What is Ignosticism?
At first, you'll probably think I've made a spelling booboo. "Surely he means Agnosticism?" you'll ask. Well it's definitely in the same ballpark. Ignosticism is related to agnosticism, as well as atheism and other forms of non-belief.
I used to associate myself with agnosticism. It's one of those things that hardly anyone understands, except agnostics themselves. Agnosticism holds that, in supernatural matters, NOTHING can be "known". It's all conjecture. You can't test if there is a God or gods. Agnostics are therefore called fence-sitters; normally in a derogatory manner. Theists (believers) and Atheists (purist non-believers) both, ironically, agree that Agnostics are simply copping out of the debate by not being confident in their decision. This is not true.
ATHEIST DEFINITION: One who disbelieves or denies the existence of God or gods.
AGNOSTIC DEFINITION: One who believes that it is impossible to know whether there is a God.
IGNOSTIC DEFINITION: <see picture above right>
The reason I aligned myself with Agnosticism is purely a logical one. The absolute extent of human knowledge - which like the Universe is continually expanding and dynamic - is confined to science. The etymology of the word science is from the Latin: Scio - I know. Hence, it means knowledge. Human knowledge is what we know. It is all we know. Everything beyond that is either hypothesis or simply fantasy. Sometimes fantasy and hypothesis are proved correct. However, they are only proved correct through scientific method. It is therefore logical that one can only define their world and the universe through science.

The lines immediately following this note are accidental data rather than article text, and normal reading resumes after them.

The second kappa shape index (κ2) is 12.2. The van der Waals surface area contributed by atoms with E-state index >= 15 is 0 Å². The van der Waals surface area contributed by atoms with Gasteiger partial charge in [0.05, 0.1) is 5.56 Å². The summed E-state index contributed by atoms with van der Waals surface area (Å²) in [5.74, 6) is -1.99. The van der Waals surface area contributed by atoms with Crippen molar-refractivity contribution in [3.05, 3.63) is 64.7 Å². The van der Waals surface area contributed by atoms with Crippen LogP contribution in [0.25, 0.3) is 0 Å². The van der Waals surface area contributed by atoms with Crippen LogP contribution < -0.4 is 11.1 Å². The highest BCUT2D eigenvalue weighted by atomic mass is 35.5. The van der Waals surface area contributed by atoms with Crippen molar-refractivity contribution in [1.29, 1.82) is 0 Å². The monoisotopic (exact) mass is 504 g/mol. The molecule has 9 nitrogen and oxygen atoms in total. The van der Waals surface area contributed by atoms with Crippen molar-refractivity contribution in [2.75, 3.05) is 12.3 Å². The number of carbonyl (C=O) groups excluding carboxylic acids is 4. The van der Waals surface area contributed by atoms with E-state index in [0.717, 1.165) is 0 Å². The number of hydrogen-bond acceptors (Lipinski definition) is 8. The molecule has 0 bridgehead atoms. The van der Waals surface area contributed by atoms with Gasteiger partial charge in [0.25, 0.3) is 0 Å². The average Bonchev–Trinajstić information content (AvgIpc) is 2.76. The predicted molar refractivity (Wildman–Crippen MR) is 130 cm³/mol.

Science can not ever prove the existence of a God or gods. This theological conundrum is confined to the area of philosophy and not science. Someone who is a scientific purist will maintain a neutral position in terms of theology. A neutral position is agnosticism.
Atheists, on the other hand, are determined to DENY the existence of a God or gods. They simply say that it is an impossibility. However, I have a problem with atheism. A number of problems actually. Firstly, you can not, from an ontological or epistemological point of view maintain an absolute knowledge of anything (See: Solipsism). Theory is not absolute truth. Theories whose subject matter exists outside of empirical data, but rather in the realm of ideas are called philosophical theories as opposed to scientific theories. At least some of the elementary theorems of a philosophical theory are statements whose truth cannot necessarily be scientifically tested through empirical observation.
Even scientific theories that have been proven "true" simply mean that we have enough evidence at hand that aligns with the theory and we have no other pertinent opposing ideas about the matter. With enough evidence and lack of alternative theory, we then "assume" it to be proven true. The theory of gravity for example.
Atheists deny the existence of God, but it is not the same as denying... say someone's theory that gravity doesn't exist. We have evidence that gravity exists, we have no evidence that God or gods exist, and therefore you can't deny it, because you can't prove it. Sure, we have evidence that the ideas of Christianity that are garnered from the Bible are incorrect, but the philosophical idea of a "supreme being or power" can not be denied (nor proven).